All vehicles have a purpose. Mostly in the mundane section being a general city car. Easily handling lovely roads that may have a few bumps. While others are made for the road, sticking to the track and embracing the veracity of speed and pure ingenuity.
4X4 vehicles embrace this accurate nature in that are made for the off-road experience.
Generally vehicles have a two-wheel drivetrain (transmission, drive shaft and differential) system. Meaning the rotational power, called torque, is transferred via the drivetrain to two of the four wheels. This power can be transferred to either the rear wheels referred to as rear-wheel drive or the front wheels referred to as front-wheel drive. The two wheels which are powered control the movement of the vehicle, limiting you movement to those two wheels.
Where a four wheel drive is a type of drivetrain system which supplies the power to all four wheels. Increasing in traction and overall ability to move over the terrain. Primarily used in bakkies, trucks and SUVs.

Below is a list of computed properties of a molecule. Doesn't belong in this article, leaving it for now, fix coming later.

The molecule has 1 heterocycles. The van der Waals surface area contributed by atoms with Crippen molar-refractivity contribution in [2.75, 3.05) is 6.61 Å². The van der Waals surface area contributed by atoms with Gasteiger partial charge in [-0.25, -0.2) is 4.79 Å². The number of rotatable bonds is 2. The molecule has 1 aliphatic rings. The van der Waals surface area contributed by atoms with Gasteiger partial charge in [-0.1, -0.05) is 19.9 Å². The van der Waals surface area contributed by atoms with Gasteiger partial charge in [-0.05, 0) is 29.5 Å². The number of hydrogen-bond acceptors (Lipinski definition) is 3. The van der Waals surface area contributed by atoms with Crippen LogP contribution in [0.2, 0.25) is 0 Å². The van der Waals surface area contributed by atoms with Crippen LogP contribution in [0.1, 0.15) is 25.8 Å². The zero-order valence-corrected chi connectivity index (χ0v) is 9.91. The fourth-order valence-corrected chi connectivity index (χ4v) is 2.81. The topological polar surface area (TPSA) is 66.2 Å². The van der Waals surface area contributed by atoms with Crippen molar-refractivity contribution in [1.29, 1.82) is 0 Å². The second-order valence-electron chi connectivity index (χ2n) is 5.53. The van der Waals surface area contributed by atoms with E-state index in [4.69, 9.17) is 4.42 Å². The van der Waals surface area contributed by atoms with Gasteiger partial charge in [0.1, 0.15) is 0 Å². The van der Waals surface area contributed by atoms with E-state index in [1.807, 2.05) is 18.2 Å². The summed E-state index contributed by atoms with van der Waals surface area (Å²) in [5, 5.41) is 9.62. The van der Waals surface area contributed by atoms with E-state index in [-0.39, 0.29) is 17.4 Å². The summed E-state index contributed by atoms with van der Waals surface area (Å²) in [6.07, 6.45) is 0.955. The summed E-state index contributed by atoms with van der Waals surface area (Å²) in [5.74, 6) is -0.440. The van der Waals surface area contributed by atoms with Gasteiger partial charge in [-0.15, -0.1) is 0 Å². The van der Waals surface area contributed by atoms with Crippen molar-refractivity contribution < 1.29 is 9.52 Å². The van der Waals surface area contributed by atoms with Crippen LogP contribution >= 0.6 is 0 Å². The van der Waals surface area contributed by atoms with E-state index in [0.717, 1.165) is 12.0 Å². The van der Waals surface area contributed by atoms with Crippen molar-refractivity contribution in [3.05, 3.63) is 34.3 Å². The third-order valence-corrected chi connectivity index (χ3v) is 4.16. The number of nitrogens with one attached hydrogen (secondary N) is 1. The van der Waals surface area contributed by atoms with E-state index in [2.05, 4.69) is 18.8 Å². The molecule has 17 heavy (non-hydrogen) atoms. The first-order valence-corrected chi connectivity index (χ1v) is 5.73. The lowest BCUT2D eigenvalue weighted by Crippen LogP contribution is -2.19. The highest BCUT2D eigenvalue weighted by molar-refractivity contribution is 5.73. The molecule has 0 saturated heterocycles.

Why have all four wheels powered?
When the drivetrain transfers the torque (rotational power) to the wheels it allows for the wheels to move. The traction (the grip of a tyre on a road) allows the vehicle to move forward or backwards. Essentially transferring engine torque into movement. With a four-wheel drive system you have an increased chance of traction as all four wheels are powered. Instead of being reliant on only two wheels to move across the terrain.
4X4 vehicles generally have two ranges being Hi and Lo. Hi allows all four wheels to get power at a fast speed allowing the vehicle to move faster over dicey terrain. While Lo gives more power to the wheels at a slow speed to get the vehicle over any obstacles you may come across on your path. Overall giving the vehicle the “oomph” it needs.